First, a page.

Politicians who once wrapped themselves in the flag now wrap themselves in the Constitution. In recent weeks we have heard a great deal about how our constitutional system is supposed -- and is not supposed -- to work. We have often heard that the system is not working as it was intended. Yet, while the authors of that great American masterpiece The Federalist Papers might have been dismayed by the Iran-contra affair and its investigation, it seems clear they would not have been surprised by Congress' further encroachment on presidential responsibilities.

Those supreme realists -- Alexander Hamilton, James Madison and John Jay -- did not expect that our political leaders would necessarily be either wise or virtuous. ''If men were angels,'' Madison wrote, ''no government would be necessary.'' They knew that ''enlightened statesmen will not always be at the helm'' of the presidency and that legislators can seldom be counted on to prefer public over private interests.

They knew that politics would often grow bitter and divisive. ''Democracies have ever been the spectacle of turbulence and contention,'' Madison wrote in his most famous essay, "Federalist No. 10," ''and have in general been as short in their lives as they have been violent in their deaths.''

Still, Madison, Hamilton and Jay would not have taken lightly the current struggle between Democrats and Republicans over foreign policy. They believed the consequences of such struggles could be fatal: ''. . . instability, injustice, and confusion introduced into the public councils have, in truth, been the mortal diseases under which popular governments have everywhere perished.''

Divisions, rivalries, instability and paralysis were ills the Constitution was designed to render less dangerous. The separation of powers between states and federal government and between executive, legislative and judicial branches, and the separation of legislative power into two houses, were designed not only to protect the people against the abuse of power, but to filter interests and calm passions, rendering them less dangerous to the system.

The Federalist authors also would not have been surprised to see a committee of Congress delving in the greatest detail into the chief executive's conduct of foreign affairs, seeking to define for themselves their own constitutional mandate and that of the president. In a government like that of the United States, Madison wrote, ''the legislative department is everywhere extending the sphere of its activity and drawing all power into its impetuous vortex.''

Still, the Federalist authors might have been surprised at how little public discussion there has been concerning the dramatic extension of Congress' power, especially when that absence of discussion is compared with the outcries against ''judicial imperialism'' in the New Deal period and the ''imperial presidency'' of the Nixon era.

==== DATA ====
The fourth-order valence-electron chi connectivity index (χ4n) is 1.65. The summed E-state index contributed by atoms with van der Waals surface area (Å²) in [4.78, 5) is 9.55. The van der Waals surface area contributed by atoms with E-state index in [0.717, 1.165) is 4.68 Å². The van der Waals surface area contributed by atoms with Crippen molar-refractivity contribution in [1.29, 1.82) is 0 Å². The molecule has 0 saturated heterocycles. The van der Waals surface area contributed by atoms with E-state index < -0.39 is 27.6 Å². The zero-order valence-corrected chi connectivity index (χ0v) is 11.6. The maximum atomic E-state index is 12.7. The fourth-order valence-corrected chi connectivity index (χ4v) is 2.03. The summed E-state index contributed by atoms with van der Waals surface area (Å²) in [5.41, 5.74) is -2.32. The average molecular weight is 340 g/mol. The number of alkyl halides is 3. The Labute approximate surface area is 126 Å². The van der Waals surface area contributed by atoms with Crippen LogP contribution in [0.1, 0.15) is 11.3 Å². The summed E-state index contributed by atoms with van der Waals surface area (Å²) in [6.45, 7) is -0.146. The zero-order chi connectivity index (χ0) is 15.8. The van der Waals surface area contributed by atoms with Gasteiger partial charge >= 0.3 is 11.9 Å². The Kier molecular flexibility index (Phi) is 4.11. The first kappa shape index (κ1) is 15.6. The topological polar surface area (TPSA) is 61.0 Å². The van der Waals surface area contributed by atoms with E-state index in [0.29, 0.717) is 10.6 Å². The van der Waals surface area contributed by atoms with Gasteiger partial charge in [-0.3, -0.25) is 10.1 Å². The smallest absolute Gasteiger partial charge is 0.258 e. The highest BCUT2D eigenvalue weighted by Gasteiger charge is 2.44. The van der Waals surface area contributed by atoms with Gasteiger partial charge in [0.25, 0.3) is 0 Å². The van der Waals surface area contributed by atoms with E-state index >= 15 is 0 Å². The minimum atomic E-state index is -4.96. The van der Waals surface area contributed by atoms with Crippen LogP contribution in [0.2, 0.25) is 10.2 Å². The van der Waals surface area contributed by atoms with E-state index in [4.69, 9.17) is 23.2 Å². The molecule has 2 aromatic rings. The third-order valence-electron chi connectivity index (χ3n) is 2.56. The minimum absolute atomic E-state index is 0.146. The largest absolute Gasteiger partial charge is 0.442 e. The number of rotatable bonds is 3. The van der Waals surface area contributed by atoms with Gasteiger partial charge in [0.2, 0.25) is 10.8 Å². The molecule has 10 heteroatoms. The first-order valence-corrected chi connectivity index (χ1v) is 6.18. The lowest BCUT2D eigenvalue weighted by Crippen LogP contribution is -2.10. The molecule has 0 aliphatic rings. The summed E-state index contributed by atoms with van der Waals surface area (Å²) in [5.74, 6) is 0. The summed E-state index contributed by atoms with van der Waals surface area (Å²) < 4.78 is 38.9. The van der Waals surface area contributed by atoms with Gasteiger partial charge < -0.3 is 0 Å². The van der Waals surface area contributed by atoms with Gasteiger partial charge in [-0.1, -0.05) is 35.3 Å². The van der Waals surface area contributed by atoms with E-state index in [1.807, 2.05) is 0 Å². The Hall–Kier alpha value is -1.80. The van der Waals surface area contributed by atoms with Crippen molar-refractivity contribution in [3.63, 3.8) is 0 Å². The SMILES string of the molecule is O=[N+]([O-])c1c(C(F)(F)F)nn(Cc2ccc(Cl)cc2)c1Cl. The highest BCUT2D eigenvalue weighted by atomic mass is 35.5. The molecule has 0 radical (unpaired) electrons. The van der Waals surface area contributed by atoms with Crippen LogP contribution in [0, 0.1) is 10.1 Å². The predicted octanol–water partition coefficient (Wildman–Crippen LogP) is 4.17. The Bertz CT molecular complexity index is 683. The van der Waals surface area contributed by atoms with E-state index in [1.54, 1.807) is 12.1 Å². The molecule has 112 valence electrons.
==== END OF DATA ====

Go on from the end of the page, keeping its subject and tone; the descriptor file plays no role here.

In foreign affairs particularly, Congress has stretched the powers of the purse and of oversight beyond recognition or reason -- claiming for itself a veto power over many details of implementation, devising action-forcing mechanisms that limit presidential authority. The War Powers Resolution adopted in 1973 (whose constraints no president has accepted) is the most sweeping example of such legislation.

But two other examples have figured in the Iran-contra affair: the congressional requirement of prior notification of covert activities and the Boland Amendment, which prohibited intelligence agencies of the government from offering assistance to the contras. These latter two are a particularly clear violation of Madison's dictum that none of the departments of government ''ought to possess, directly or indirectly, an overruling influence over the others in the administration of their respective powers.''

Hamilton was especially fearful that Congress might use ''tedious delays, continued negotiation and intrigues, contemptible compromises of the public good'' to ''embarrass the administration to destroy the energy of the government.''

It has all happened. And, as Hamilton predicted, such behavior has diminished our reputation and influence in the world.

There are two principal reasons for the absence of public discussion on the issue of congressional encroachment. First, the political complexion of the parties has influenced the debate. In the case of the ''imperial judiciary,'' a conservative court was able to block a New Deal Congress. In the case of the ''imperial president,'' that president was often able to override a more liberal Congress. But now a liberal Congress is able to hamstring a more conservative president. There is not much doubt that liberals worry more vociferously about constitutional balance when the weight is on the other side.

The second, and in many ways more interesting, reason is that the Reagan administration has not pressed the issue. Instead of challenging, either legally or politically, Congress' authority to impose the constraints at issue in the Iran-contra hearings and elsewhere, the Reagan administration has preferred simply to evade them.

This unfortunate tactic has deprived the country of a potentially useful debate and has given the Democratic majority in Congress the opportunity to treat the administration as a lawbreaker rather than as a coordinate body of government. Too bad.